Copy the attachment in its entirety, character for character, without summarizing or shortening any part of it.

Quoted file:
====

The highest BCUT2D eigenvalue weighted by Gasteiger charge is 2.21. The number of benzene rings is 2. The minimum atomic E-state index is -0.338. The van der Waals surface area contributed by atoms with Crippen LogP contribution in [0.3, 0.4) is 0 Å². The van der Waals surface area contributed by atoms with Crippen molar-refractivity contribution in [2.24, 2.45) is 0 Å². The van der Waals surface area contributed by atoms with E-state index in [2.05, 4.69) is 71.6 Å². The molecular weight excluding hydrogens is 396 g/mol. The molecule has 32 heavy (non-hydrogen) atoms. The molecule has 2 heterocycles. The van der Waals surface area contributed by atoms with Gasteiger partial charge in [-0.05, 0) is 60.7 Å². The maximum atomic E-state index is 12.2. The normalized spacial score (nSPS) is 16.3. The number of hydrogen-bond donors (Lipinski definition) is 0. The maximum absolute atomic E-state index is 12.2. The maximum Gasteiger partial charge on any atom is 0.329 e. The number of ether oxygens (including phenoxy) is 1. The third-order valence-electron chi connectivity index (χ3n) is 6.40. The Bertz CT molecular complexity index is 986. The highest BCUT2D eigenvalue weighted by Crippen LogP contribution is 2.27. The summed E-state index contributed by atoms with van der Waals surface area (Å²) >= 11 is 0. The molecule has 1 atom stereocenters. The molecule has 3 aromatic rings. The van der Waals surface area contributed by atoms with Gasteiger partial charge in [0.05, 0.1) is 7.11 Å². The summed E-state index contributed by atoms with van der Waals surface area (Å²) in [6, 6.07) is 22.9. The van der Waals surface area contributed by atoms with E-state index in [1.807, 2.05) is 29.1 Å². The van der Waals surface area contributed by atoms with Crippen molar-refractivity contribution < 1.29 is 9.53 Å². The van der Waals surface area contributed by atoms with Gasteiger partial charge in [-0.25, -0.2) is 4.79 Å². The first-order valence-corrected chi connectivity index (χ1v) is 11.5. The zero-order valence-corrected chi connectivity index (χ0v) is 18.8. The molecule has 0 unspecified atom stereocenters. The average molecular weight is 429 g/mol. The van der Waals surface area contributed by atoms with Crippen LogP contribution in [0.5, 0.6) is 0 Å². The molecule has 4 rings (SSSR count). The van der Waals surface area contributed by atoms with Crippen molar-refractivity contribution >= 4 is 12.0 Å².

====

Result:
The highest BCUT2D eigenvalue weighted by Gasteiger charge is 2.21. The number of benzene rings is 2. The minimum atomic E-state index is -0.338. The van der Waals surface area contributed by atoms with Crippen LogP contribution in [0.3, 0.4) is 0 Å². The van der Waals surface area contributed by atoms with Crippen molar-refractivity contribution in [2.24, 2.45) is 0 Å². The van der Waals surface area contributed by atoms with E-state index in [2.05, 4.69) is 71.6 Å². The molecular weight excluding hydrogens is 396 g/mol. The molecule has 32 heavy (non-hydrogen) atoms. The molecule has 2 heterocycles. The van der Waals surface area contributed by atoms with Gasteiger partial charge in [-0.05, 0) is 60.7 Å². The maximum atomic E-state index is 12.2. The normalized spacial score (nSPS) is 16.3. The number of hydrogen-bond donors (Lipinski definition) is 0. The maximum absolute atomic E-state index is 12.2. The maximum Gasteiger partial charge on any atom is 0.329 e. The number of ether oxygens (including phenoxy) is 1. The third-order valence-electron chi connectivity index (χ3n) is 6.40. The Bertz CT molecular complexity index is 986. The highest BCUT2D eigenvalue weighted by Crippen LogP contribution is 2.27. The summed E-state index contributed by atoms with van der Waals surface area (Å²) >= 11 is 0. The molecule has 1 atom stereocenters. The molecule has 3 aromatic rings. The van der Waals surface area contributed by atoms with Gasteiger partial charge in [0.05, 0.1) is 7.11 Å². The summed E-state index contributed by atoms with van der Waals surface area (Å²) in [6, 6.07) is 22.9. The van der Waals surface area contributed by atoms with E-state index in [1.807, 2.05) is 29.1 Å². The van der Waals surface area contributed by atoms with Crippen molar-refractivity contribution < 1.29 is 9.53 Å². The van der Waals surface area contributed by atoms with Gasteiger partial charge in [-0.25, -0.2) is 4.79 Å². The first-order valence-corrected chi connectivity index (χ1v) is 11.5. The zero-order valence-corrected chi connectivity index (χ0v) is 18.8. The molecule has 0 unspecified atom stereocenters. The average molecular weight is 429 g/mol. The van der Waals surface area contributed by atoms with Crippen LogP contribution in [0.5, 0.6) is 0 Å². The molecule has 4 rings (SSSR count). The van der Waals surface area contributed by atoms with Crippen molar-refractivity contribution >= 4 is 12.0 Å².